Activities for families
During the day, different activities were organised to present to parents and children the scientific activities conducted by Belgian researchers in Antarctica. Models of the Princess Elisabeth Antarctica station were on display so everyone could get to know the world’s first zero-emission polar research station. Attendees played exciting games to better understand the differences between food webs in the Arctic and the Antarctic, while children were able to look through microscopes to observe microorganisms that inhabit the ice-covered continent.
In the early afternoon, adults and children had the opportunity to have a videoconference with Henri Robert, IPF’s Scientific Liaison Officer, who is currently at the Princess Elisabeth station for the 2019-2020 season. Adults and children were fascinated by the opportunity to see the ice-covered continent via live video stream.
After getting treated to the breathtaking views of the Antarctic landscape as seen from the station, Henri was asked several questions about the daily life at the Princess Elisabeth Antarctica. These questions raised awareness about the future environmental challenges caused by climate change and led to discussions about the need to preserve Antarctica.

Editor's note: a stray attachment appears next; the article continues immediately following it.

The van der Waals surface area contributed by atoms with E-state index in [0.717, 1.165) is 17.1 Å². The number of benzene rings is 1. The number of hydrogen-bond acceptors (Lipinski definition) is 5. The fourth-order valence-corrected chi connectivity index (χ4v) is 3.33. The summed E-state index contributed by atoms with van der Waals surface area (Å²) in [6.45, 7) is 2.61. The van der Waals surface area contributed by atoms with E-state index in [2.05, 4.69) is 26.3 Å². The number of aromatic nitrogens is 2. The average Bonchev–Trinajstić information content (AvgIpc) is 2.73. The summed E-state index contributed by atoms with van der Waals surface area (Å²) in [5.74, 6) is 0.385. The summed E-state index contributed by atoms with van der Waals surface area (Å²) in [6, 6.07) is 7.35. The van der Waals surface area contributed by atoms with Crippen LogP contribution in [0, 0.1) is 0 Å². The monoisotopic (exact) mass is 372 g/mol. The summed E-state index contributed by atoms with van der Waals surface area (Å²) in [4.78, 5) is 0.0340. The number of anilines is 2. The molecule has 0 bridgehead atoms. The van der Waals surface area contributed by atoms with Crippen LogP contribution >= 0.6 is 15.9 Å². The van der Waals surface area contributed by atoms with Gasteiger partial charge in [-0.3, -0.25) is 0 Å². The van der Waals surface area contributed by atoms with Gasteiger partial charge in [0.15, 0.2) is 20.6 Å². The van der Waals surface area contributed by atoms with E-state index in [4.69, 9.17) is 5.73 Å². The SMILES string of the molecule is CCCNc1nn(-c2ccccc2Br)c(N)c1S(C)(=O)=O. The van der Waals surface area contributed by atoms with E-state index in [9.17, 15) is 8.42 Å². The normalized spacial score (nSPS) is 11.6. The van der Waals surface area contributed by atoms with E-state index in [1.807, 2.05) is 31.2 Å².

The last question for Henri from one of the children, who asked if Antarctica worth all the trouble needed to get there, and if Santa Claus delivered gifts there, too. Henri replied that at the station they have always received a lot of chocolate for Christmas.
It looks like we’ve piqued the interest a future generation of young Antarctic scientists, whom we hope to see at the Princess Elisabeth Antarctica in the not too distant future!
Why do we celebrate Antarctica Day?
On the 1st of December 1959, the Antarctic Treaty was signed in Washington, DC by the twelve original signatories (including Belgium) that had significant scientific interest in Antarctica at the time, and had recently participated in the International Geophysical Year 1957-1958. Becoming a signatory to the Antarctic Treaty means accepting to preserve Antarctica as a place free of military activity to be used for peaceful scientific research purposes only.
The treaty entered into force on 23 June 1961. Since then, dozens more countries have signed on to the treaty, and today 54 countries are signatories.
Many subsequent conventions have also seen signed and entered into force since the original treaty was signed, including Agreed Measures for the Conservation of Antarctic Fauna and Flora, and the Protocol on Environmental Protection to the Antarctic Treaty.